The families of four students in the Yelm Community Schools have reported that their children were injured in the school bus crash that happened Nov. 28 when a substitute bus driver struck a guard rail and then continued to drive for several miles before stopping, according to Superintendent Brian Wharton.
“The one student who was treated at the scene is back in school doing well by all reports,” Wharton said Friday. “The other reports came in later, and I don't have detailed information yet.”
The driver, who began working for the district in March and has since resigned, was cited for hit and run because he left the scene of a crash, according to Yelm Police Chief Todd Stancil.
The police investigation is continuing, Stancil said. The driver was not under the influence of drugs or alcohol, he said.
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“It’s unfortunate that it happened; the bus driver felt terrible for the kids who were injured on the bus,” Stancil said last week. “He basically said, ‘I made a poor decision. I probably should have stopped and checked on the kids earlier.’ There was no ill intent of the bus driver.”
Yelm High School sophomore Matthew Fijalka is one of the students who was injured. In the crash, he struck his head on a metal beam in between the bus’s rectangular windows. He was diagnosed with a concussion at St. Clare Hospital in Lakewood.
Fijalka’s pediatrician kept him out of school last week for rest and referred him to a neurologist for a follow-up, according to his grandmother, Nancy Jessee.
On Friday, the 16-year-old said he’s been getting rest and feeling a little better each day since the crash. He has a band concert that he doesn’t want to miss, but his doctor warned him that blowing into the trumpet could cause dizziness, so he needs to be careful.
“I kind of feel bad for the sub driver,” Fijalka said. “I understand he made a bad call and he didn’t do the right thing by leaving. But, like, I guess I’m an empathetic person.”
The crash occurred about 2:30 p.m. Nov. 28 near Northeast 103rd Avenue and Creek Street Southeast, said Yelm Community Schools spokeswoman Teri Pablo. The bus was on a route for middle and high school students, she said.
The driver hit a large barrier alongside a road, but continued to drive his route, which went into Pierce County near Roy, Stancil said.
Fijalka said the driver had missed one of the student’s stops early in the route, so he looped around and came down Creek Street in the opposite direction than the bus typically goes.
“Instead of stopping at that stop sign, he just kind of turned too sharp and hit the guardrail,” Fijalka recalls.
One of the students injured in the crash got a nosebleed, which prompted other students to yell for the bus driver to pull over, Stancil said.
“The bus driver told her to just go lie down by the seat or lie down in the aisle or something, and he just went on his normal route,” Fijalka said. “… Everybody was, like, yelling and screaming, ‘Stop the bus, stop the bus!’ ”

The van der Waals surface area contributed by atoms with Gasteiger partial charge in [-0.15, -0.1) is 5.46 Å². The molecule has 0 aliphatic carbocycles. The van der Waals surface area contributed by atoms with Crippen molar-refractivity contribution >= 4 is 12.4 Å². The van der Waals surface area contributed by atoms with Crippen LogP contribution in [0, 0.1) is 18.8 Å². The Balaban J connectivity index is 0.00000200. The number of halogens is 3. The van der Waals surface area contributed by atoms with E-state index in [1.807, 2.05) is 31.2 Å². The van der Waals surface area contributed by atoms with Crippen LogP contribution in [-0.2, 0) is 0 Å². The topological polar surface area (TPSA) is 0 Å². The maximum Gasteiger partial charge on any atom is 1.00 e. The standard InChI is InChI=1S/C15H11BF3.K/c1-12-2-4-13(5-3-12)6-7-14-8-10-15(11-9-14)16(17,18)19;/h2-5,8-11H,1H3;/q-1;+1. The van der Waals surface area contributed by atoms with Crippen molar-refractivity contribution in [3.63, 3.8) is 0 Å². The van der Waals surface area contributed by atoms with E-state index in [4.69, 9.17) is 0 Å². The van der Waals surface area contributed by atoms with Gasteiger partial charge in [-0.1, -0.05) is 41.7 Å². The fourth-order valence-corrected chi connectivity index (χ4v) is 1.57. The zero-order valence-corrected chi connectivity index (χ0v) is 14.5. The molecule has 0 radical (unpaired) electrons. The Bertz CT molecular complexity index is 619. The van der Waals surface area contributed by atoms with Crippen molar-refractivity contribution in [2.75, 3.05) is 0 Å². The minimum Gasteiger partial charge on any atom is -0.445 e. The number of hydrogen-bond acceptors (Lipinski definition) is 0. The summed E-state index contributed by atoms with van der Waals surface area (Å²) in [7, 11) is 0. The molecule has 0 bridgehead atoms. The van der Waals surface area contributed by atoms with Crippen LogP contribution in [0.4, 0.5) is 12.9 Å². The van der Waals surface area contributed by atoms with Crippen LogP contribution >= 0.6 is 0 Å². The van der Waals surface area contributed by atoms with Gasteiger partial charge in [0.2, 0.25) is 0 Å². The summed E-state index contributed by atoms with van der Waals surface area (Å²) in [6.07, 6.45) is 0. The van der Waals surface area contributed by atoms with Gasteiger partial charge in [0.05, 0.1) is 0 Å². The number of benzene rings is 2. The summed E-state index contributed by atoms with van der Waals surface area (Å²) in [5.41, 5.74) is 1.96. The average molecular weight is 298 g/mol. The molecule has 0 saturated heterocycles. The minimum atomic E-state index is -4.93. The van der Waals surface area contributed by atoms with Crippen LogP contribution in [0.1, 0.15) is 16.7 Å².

The driver told the kids he was looking for a place to pull over, but went past a park, a gas station and even the Walmart parking lot, Fijalka said. He dropped a couple of kids off at their bus stop along the way, he said.
By the time he pulled over, the driver had gone more than 7 miles past the scene of the collision, Jessee said.
The Pierce County Sheriff’s Office responded to the scene, but handed the case off to Yelm police after it was determined that the collision occurred in city limits.
Fijalka said he hasn’t been back to school yet, so he hasn’t talked with many of the students who were on the bus. But he said one of his friends told him that she hurt her neck, but was feeling better.
He said the scariest part of the ride was watching the girl who got a nosebleed pass out between two seats and go into shock. The bus driver pulled over about a block from Fijalka’s house, so he and his grandmother watched while the girl was checked by medics.
“She didn’t know where she lived or her number,” Fijalka said.
“Or who she was,” Jessee added. “She couldn’t even give the paramedics her name.”
Fijalka said he’s hoping the headaches and other symptoms of his concussion will subside enough so he can return to school this week. He does plan to ride the bus to get there.
“I’m not one to, like, roll over and throw in the towel, so I’m going to give it a go,” he said. “Because you never know unless you try.”
Damage to the bus was estimated at $4,000 to $5,000, Wharton said.
“It was a less than 10 mph collision, but damaged the cargo area,” he said.
The incident prompted school district officials to take immediate steps to make sure the district’s 55 regular and substitute drivers know what’s expected of them after a collision, Wharton said.
“It will be used as a training tool for us,” he said. “Our transportation team is highly committed to student safety.”